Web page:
During the 1932 US presidential election, the hobbies of the two leading candidates were discussed by publications such as the Wall Street Journal, which informed its readers they were choosing between fisherman Herbert Hoover and stamp collector Franklin D Roosevelt. Linn’s Weekly Stamp News took a less partisan approach, printing “Boost a Philatelic brother” on its front page (“a million stamp collectors want a stamp collector for president,” it continued).
The stamp collector vote was a real concern during the ‘32 election. Hoover made an appearance at the Society of Philatelic Americans where he assured members that, even if he had not been an active participant, his family had been avid stamp-accumulators for years.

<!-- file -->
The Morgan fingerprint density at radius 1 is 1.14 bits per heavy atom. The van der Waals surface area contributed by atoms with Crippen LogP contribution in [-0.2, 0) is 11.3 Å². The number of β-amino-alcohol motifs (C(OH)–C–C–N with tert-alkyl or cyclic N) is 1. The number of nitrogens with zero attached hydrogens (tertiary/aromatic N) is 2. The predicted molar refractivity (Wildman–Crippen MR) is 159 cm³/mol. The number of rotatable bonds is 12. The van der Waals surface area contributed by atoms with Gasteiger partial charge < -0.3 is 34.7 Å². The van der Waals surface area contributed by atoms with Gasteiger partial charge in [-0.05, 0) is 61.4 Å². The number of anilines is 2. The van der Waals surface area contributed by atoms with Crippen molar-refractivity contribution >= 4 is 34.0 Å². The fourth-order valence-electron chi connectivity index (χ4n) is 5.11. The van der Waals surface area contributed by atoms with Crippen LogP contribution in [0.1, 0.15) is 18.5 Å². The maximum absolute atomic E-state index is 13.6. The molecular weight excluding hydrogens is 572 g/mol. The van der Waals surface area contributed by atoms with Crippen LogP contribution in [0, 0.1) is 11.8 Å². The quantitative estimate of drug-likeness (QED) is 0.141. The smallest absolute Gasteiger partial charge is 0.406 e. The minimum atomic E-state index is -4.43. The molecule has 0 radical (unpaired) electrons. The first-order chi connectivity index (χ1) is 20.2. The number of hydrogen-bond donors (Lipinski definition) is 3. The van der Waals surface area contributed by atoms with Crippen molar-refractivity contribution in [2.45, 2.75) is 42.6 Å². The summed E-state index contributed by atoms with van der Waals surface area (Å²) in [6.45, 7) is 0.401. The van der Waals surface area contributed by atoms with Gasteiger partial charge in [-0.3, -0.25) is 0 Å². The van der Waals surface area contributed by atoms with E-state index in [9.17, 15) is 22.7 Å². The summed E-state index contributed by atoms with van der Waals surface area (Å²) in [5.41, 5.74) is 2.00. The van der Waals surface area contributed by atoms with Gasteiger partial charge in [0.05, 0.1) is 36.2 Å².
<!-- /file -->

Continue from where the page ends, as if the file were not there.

Roosevelt won the election, and while in office continued his childhood pursuit, reportedly amassing more than a million stamps. He reflected that “stamp collecting dispels boredom, enlarges our vision, broadens our knowledge, makes us better citizens and, in innumerable ways, enriches our lives”.
As well as his membership of various clubs and appearances at auction to buy and sell, the president was an enthusiastic collaborator with Postmaster General James Farley. During the 1930s the two frequently devised colour schemes and themes for new stamps, and Roosevelt would occasionally sketch new designs himself.
Roosevelt’s son later recalled: “I have vivid memories of father sitting at his desk... with his stamp books and an expression of complete relaxation and enjoyment on his face.”